Little Pink House, a new feature film written and directed by Courtney Balaker, looks at eminent domain abuse by recounting the true story behind of an epic 2005 Supreme Court case. Though President Trump is no longer directly managing his real estate business, the story depicted in the film is more relevant than ever given his authoritarian tendencies.

Marin residents have much to worry about with new laws recently enacted providing sweeping powers of redevelopment agencies in California to condemn properties.  Among the targets are low density neighborhoods near a transit corridor.  Virtually all land within 1/2 mile of the 101 Freeway in Marin is considered part of the "101 Priority Development Area" by Plan Bay Area.   Many people in regional government demand that Marin urbanize  with high density development to "take the pressure off" their own communities.  

It is a rocky road ahead.

Tuesday, April 18, 2017

Free To Cruise: Creating Curb Space For Jitneys

Free To Cruise: Creating Curb Space For Jitneys

Public buses can’t compete with private automobiles because bus rides usually involve long waits, slower commutes, limited route and destination choices, and less privacy. To improve transit, it may be necessary to overhaul our current government-owned bus system by legalizing private transit services. Consider one promising alternative, “jitneys” – small private vehicles that carry passengers over regular routes but allow flexible schedules.
Public buses can’t compete with private automobiles because bus rides usually involve long waits, slower commutes, limited route and destination choices, and less privacy. To improve transit, it may be necessary to overhaul our current government-owned bus system by Free Image 1legalizing private transit services. Consider one promising alternative, “jitneys” – small private vehicles that carry passengers over regular routes but allow flexible schedules.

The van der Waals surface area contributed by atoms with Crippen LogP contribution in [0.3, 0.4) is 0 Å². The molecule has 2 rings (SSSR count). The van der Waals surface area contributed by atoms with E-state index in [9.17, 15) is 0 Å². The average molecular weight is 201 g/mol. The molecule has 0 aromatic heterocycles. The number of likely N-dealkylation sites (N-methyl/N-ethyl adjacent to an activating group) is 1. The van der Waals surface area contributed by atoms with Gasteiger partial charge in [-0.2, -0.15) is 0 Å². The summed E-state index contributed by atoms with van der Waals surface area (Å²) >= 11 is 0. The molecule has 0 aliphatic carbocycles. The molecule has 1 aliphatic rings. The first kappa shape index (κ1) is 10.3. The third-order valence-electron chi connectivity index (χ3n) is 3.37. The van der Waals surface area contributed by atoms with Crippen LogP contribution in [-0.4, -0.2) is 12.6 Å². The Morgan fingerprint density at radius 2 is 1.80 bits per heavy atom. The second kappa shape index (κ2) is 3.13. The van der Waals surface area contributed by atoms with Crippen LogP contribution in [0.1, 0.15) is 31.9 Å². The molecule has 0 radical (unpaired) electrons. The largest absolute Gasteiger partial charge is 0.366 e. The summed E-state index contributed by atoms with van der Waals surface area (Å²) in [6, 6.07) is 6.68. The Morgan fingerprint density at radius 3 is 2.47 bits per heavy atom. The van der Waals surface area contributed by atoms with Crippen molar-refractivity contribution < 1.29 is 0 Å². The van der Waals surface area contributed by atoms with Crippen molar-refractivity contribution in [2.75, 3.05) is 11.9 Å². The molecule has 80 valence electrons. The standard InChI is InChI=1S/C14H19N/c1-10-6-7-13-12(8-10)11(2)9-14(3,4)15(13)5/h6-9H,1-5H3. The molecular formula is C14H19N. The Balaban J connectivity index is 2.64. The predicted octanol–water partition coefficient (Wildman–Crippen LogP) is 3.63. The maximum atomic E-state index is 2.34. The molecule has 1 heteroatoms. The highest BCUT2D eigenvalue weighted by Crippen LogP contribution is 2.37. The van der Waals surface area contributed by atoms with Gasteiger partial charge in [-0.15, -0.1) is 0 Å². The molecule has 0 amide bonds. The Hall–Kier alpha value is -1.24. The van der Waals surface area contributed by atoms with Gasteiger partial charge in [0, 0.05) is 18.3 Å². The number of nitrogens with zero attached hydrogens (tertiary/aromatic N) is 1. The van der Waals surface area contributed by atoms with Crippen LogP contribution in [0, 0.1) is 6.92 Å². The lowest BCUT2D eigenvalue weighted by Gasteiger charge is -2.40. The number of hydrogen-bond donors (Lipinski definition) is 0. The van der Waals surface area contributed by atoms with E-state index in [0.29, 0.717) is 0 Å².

Freely competing with buses in an unregulated transit market, jitneys can greatly increase transit riding. But open competition would let jitneys steal bus riders by interloping on established, scheduled routes. For this reason, jitneys have been almost universally banned in the United States.
Following national urban transit policy, local governments have created monopolies for scheduled bus service by prohibiting competition along given routes. Subsequently, bus operation has become highly regulated, subsidized, bureaucratized, and politicized.
We believe that jitneys and buses can coexist if government sets new rules, based on property rights, governing passenger pick-up areas. Instead of giving buses exclusive operation over routes, they should have exclusive rights only to designated bus stops, sharing routes with jitneys that have their own curb space.
We want to highlight three examples of successful jitney operations-the 1914-1916 jitneys in the United States, jitneys in less-developed countries, and current illegal jitneys in New York City. We then want to show how to introduce jitneys into the system of regulated bus transit.

The Jitney Episode Of 1914-1916

At the tum of the century, the most popular urban transit option was the electric streetcar, which enjoyed a monopoly in the form of exclusive franchises for routes. By 1914, however, automobile owners began using their private cars to provide mass transportation. These jitneys-named after the slang term for a nickel-often ran just ahead of the streetcars, picking up waiting passengers.
Jitneys offered service comparable to private automobiles because they were quick and convenient, often providing door-to-door service. Jitney drivers operated independently. They were usually people between jobs, working part-time, or simply commuting to work themselves. They could adjust for the weather, congestion, time of day, and day of week.